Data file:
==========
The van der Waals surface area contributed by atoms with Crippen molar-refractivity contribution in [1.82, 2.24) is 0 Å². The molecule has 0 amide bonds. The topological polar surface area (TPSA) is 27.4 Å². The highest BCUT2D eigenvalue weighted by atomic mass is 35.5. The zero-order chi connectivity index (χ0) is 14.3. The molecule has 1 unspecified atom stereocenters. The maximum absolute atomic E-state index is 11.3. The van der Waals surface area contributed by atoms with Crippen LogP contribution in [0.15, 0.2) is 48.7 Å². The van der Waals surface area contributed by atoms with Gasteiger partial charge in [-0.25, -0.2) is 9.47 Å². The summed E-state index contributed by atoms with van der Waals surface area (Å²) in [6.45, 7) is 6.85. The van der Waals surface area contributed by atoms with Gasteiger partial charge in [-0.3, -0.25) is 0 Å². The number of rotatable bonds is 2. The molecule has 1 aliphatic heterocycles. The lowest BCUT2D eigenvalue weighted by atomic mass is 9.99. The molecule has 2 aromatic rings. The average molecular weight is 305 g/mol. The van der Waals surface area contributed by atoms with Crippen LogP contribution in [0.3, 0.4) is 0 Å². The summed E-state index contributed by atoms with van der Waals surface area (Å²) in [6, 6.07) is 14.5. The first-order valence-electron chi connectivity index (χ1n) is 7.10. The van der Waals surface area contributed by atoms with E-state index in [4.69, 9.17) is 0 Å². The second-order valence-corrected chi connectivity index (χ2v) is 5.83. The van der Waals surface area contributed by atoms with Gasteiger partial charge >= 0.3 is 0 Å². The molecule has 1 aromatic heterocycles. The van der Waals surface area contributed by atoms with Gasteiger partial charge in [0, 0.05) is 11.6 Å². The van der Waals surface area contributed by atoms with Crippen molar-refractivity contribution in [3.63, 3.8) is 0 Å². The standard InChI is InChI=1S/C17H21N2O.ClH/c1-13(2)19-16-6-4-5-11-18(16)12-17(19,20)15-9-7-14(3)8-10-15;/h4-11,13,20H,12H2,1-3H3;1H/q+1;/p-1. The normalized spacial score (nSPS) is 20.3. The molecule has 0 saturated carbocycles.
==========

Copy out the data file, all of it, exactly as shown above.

The van der Waals surface area contributed by atoms with Crippen molar-refractivity contribution in [1.82, 2.24) is 0 Å². The molecule has 0 amide bonds. The topological polar surface area (TPSA) is 27.4 Å². The highest BCUT2D eigenvalue weighted by atomic mass is 35.5. The zero-order chi connectivity index (χ0) is 14.3. The molecule has 1 unspecified atom stereocenters. The maximum absolute atomic E-state index is 11.3. The van der Waals surface area contributed by atoms with Crippen LogP contribution in [0.15, 0.2) is 48.7 Å². The van der Waals surface area contributed by atoms with Gasteiger partial charge in [-0.25, -0.2) is 9.47 Å². The summed E-state index contributed by atoms with van der Waals surface area (Å²) in [6.45, 7) is 6.85. The van der Waals surface area contributed by atoms with Gasteiger partial charge in [-0.3, -0.25) is 0 Å². The number of rotatable bonds is 2. The molecule has 1 aliphatic heterocycles. The lowest BCUT2D eigenvalue weighted by atomic mass is 9.99. The molecule has 2 aromatic rings. The average molecular weight is 305 g/mol. The van der Waals surface area contributed by atoms with Crippen LogP contribution in [0.3, 0.4) is 0 Å². The summed E-state index contributed by atoms with van der Waals surface area (Å²) in [6, 6.07) is 14.5. The first-order valence-electron chi connectivity index (χ1n) is 7.10. The van der Waals surface area contributed by atoms with E-state index in [4.69, 9.17) is 0 Å². The second-order valence-corrected chi connectivity index (χ2v) is 5.83. The van der Waals surface area contributed by atoms with Gasteiger partial charge >= 0.3 is 0 Å². The molecule has 1 aromatic heterocycles. The van der Waals surface area contributed by atoms with Gasteiger partial charge in [0, 0.05) is 11.6 Å². The van der Waals surface area contributed by atoms with Crippen molar-refractivity contribution in [3.63, 3.8) is 0 Å². The standard InChI is InChI=1S/C17H21N2O.ClH/c1-13(2)19-16-6-4-5-11-18(16)12-17(19,20)15-9-7-14(3)8-10-15;/h4-11,13,20H,12H2,1-3H3;1H/q+1;/p-1. The normalized spacial score (nSPS) is 20.3. The molecule has 0 saturated carbocycles.